One of the most common issues in criminal law is double jeopardy. It is mentioned in the Fifth Amendment of the United States Constitution and actually protects individuals with the statement, “no person shall be subject for the same offense to be twice put in jeopardy of life or limb.” This is dubbed “prohibition against double jeopardy.” In layman’s terms, double jeopardy refers to the fact that a person cannot be prosecuted more than once for the same crime. However, double jeopardy is a tricky concept.
The Double Jeopardy Clause was instituted in the Framers of the Constitution as a means to prevent the government from punishing a person for the same crime more than once. Double jeopardy protects individuals against being prosecuted for the same crime a second time after the first case resulted in an acquittal; being punished more than once for the same criminal offense; and being prosecuted for the same crime following a conviction.
If a person finds himself or herself in such a situation where any of the above scenarios are in play, they can use the Double Jeopardy Clause to protect themselves. However, it gets considerably more complicated when new evidence is discovered against the defendant. Double jeopardy still comes into play once a trial has come to an end. It also protects a defendant if a judge attempts to resentence him or her when they have already done time for the offense.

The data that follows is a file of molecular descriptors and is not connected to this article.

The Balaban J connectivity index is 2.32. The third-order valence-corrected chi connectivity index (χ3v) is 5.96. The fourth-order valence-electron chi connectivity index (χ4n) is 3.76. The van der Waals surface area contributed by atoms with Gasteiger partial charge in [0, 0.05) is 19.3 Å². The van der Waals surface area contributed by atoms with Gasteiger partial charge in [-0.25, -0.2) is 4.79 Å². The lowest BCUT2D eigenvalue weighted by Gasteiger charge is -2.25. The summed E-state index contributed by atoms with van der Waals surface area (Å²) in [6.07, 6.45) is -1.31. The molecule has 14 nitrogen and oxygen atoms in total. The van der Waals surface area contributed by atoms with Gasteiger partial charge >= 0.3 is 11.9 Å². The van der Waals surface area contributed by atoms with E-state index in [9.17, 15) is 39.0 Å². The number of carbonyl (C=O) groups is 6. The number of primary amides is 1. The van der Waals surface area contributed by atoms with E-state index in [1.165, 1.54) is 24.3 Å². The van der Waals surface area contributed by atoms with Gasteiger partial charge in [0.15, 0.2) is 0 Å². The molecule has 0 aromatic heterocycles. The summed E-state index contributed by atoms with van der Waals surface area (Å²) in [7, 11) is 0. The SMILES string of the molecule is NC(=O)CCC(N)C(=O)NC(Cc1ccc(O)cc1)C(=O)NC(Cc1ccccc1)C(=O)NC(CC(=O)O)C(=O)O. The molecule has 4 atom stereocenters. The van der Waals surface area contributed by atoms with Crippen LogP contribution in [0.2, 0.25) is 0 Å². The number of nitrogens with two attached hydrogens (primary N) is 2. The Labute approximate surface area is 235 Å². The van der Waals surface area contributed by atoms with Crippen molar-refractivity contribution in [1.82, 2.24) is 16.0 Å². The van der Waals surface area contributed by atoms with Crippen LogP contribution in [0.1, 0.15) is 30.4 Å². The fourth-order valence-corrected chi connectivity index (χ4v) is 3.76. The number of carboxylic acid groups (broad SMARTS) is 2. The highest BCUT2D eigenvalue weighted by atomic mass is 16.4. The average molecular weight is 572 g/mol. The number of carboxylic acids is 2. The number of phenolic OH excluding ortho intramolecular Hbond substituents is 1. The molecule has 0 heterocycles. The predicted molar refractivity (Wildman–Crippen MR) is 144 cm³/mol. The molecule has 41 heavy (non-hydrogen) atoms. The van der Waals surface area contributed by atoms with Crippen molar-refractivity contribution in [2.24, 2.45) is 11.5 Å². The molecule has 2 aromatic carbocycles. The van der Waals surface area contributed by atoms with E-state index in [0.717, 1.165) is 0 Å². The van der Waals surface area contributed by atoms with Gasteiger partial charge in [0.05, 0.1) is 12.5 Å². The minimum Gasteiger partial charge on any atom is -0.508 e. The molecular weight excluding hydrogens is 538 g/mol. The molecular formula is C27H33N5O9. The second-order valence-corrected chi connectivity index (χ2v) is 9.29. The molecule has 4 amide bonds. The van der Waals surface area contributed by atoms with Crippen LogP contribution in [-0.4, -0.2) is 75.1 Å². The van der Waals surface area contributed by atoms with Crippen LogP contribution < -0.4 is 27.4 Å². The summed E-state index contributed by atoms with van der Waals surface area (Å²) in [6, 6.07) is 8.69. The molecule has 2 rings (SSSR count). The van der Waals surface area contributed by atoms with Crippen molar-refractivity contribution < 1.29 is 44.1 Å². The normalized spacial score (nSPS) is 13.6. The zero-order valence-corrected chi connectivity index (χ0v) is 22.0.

It should be noted that double jeopardy only applies to criminal cases and not civil matters. It can also only be used once the government has attempted to place an individual “in jeopardy.” In other words, the situation must go farther than merely having charges being brought upon a person and it is required that the proceedings go further. Essentially, double jeopardy does not become a factor until a court swears in a jury or a witness takes their oath to provide testimony in front of a judge.
Additionally, although the Double Jeopardy Clause can protect a person against being prosecuted for the same crime twice, it doesn’t protect a defendant against multiple prosecutions for multiple crimes of the same nature. In other words, if someone was charged with murder, they cannot be recharged for that very same murder, but if it is believed that they murdered another person as well, they can be charged for that additional crime.